Oil cooler failure

Oil coolers sometimes perish and the result can range from a bit messy to catastrophic. Some vehicles have an oil cooler for the engine, whilst others have a second cooler for the automatic gearbox. Failure of the cooler, allows engine (or gearbox) oil to enter into the cooling system. If this is caught early enough, the fluid in the expansion tank will seem slightly discoloured, perhaps with only a few blobs of oil drifting on top of the water and coolant mixture. When undetected, more oil will seep into the cooling system and eventually the coolant level warning light will come on, and the engine will start to overheat.

The general image when opening the expansion tank, will be a creamy consistency, ranging from a runny milkshake-texture, to a thick mayonnaise-type mixture. It is imperative to stop driving as soon as you become aware of this situation. The more the engine runs, the worse the situation becomes. What was previously clean water and coolant, has now carried the oil into every nook and cranny of the cooling system. This includes the heater radiator, thermostat, water pump, expansion tank, all the coolant hoses and engine radiator. The longer the oily mixture is in contact with these components, the more damage it can cause. Rubber hoses, seals, gaskets and o-rings swell over time and perishes. The radiator and thermostat may be too blocked to degrease and reuse.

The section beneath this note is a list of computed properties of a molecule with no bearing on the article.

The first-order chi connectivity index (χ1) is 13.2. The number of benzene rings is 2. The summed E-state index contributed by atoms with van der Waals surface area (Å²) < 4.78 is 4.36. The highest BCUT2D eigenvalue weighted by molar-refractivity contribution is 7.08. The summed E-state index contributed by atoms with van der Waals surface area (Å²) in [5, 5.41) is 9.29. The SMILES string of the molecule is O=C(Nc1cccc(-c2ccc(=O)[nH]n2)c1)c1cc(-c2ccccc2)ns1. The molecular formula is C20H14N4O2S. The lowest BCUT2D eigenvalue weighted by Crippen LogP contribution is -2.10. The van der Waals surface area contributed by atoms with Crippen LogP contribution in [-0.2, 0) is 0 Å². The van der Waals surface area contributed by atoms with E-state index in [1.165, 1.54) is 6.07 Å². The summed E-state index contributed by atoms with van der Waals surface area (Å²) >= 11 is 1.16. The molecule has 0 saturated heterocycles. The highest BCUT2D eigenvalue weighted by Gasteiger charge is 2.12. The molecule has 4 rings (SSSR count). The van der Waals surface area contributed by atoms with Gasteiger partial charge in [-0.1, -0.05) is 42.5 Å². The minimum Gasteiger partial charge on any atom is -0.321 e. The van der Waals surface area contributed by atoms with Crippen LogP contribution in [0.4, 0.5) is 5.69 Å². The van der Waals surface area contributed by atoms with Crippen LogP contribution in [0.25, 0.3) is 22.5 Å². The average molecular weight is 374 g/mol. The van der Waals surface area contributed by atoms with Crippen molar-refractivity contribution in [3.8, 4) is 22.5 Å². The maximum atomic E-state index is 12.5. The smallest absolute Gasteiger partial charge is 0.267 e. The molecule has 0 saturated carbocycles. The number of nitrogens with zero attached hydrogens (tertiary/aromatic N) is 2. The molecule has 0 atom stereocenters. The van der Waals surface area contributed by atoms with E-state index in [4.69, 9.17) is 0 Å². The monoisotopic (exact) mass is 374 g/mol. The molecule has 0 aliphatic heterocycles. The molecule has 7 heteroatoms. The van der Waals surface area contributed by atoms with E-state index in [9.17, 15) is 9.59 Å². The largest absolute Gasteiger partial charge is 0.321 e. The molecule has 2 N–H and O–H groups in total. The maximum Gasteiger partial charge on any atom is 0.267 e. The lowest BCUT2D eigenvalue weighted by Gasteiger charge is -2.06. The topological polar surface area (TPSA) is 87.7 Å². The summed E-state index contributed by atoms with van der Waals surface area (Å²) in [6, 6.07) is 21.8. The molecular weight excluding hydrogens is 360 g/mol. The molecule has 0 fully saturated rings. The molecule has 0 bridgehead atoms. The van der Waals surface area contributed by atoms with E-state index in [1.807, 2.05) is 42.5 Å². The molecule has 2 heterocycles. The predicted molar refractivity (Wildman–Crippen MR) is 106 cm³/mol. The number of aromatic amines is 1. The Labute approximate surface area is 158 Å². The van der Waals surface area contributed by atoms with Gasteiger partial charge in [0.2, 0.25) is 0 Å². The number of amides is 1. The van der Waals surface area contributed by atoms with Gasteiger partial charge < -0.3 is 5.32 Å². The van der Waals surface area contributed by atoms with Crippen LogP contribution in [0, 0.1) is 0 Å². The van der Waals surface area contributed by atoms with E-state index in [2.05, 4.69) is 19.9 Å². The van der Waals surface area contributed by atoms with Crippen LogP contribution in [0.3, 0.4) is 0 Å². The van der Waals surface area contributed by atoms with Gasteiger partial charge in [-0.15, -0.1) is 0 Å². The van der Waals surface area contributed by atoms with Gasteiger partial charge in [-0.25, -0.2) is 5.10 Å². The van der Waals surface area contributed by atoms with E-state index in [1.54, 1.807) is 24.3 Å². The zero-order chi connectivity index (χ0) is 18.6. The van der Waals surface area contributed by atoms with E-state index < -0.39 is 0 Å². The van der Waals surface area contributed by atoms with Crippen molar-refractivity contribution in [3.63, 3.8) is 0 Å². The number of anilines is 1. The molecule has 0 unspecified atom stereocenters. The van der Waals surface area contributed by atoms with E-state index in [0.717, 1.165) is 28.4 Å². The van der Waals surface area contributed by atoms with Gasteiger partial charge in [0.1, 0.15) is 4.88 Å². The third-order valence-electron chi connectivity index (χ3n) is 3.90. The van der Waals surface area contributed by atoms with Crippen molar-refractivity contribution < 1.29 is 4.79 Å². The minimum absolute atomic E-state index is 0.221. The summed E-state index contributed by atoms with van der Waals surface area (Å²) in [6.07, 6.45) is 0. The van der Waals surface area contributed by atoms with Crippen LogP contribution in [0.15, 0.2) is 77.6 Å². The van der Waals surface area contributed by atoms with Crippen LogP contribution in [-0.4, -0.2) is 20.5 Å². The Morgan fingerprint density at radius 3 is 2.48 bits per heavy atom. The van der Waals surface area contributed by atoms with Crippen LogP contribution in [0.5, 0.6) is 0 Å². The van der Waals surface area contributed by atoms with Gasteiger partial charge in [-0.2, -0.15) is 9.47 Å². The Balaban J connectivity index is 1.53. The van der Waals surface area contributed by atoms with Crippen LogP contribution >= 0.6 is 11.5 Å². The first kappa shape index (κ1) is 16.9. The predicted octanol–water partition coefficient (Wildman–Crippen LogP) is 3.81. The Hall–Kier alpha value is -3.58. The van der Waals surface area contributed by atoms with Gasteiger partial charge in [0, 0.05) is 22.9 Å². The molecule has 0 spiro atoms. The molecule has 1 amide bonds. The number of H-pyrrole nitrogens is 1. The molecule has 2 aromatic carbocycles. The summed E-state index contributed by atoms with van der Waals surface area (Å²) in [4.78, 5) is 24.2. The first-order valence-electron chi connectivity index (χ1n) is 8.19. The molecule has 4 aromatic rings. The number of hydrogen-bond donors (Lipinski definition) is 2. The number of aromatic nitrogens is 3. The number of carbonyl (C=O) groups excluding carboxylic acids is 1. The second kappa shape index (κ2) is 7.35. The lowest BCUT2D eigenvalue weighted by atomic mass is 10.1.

We do not do replacements of oil coolers, but recommend that you have your vehicle towed directly to a BMW dealership. They will replace the oil cooler, and quote on the visibly damaged components. A tedious degreasing process is started to remove as much of the oil mixture as possible. But please be advised that removing absolutely all the oil is near impossible. A good analogy is when pasta is cooked. Oil is added to the pot, and then the water is poured in. When the water heats up, some of the oil comes loose and drifts to the surface of the water. A similar situation will occur in the engine’s cooling system. Even after the repair has been completed, and faulty components replaced, it may happen that over a few months (we know of a case where it took a year), small blobs of oil will surface in the expansion tank.

It’s advisable to check the water level once a week after the repair and use a clean cloth to dab the oily blobs off the surface. Be sure to add a 50/50 mixture of water and BMW or MINI coolant, should the level drop too low. The water/coolant level should be checked first thing in the morning, before starting the engine.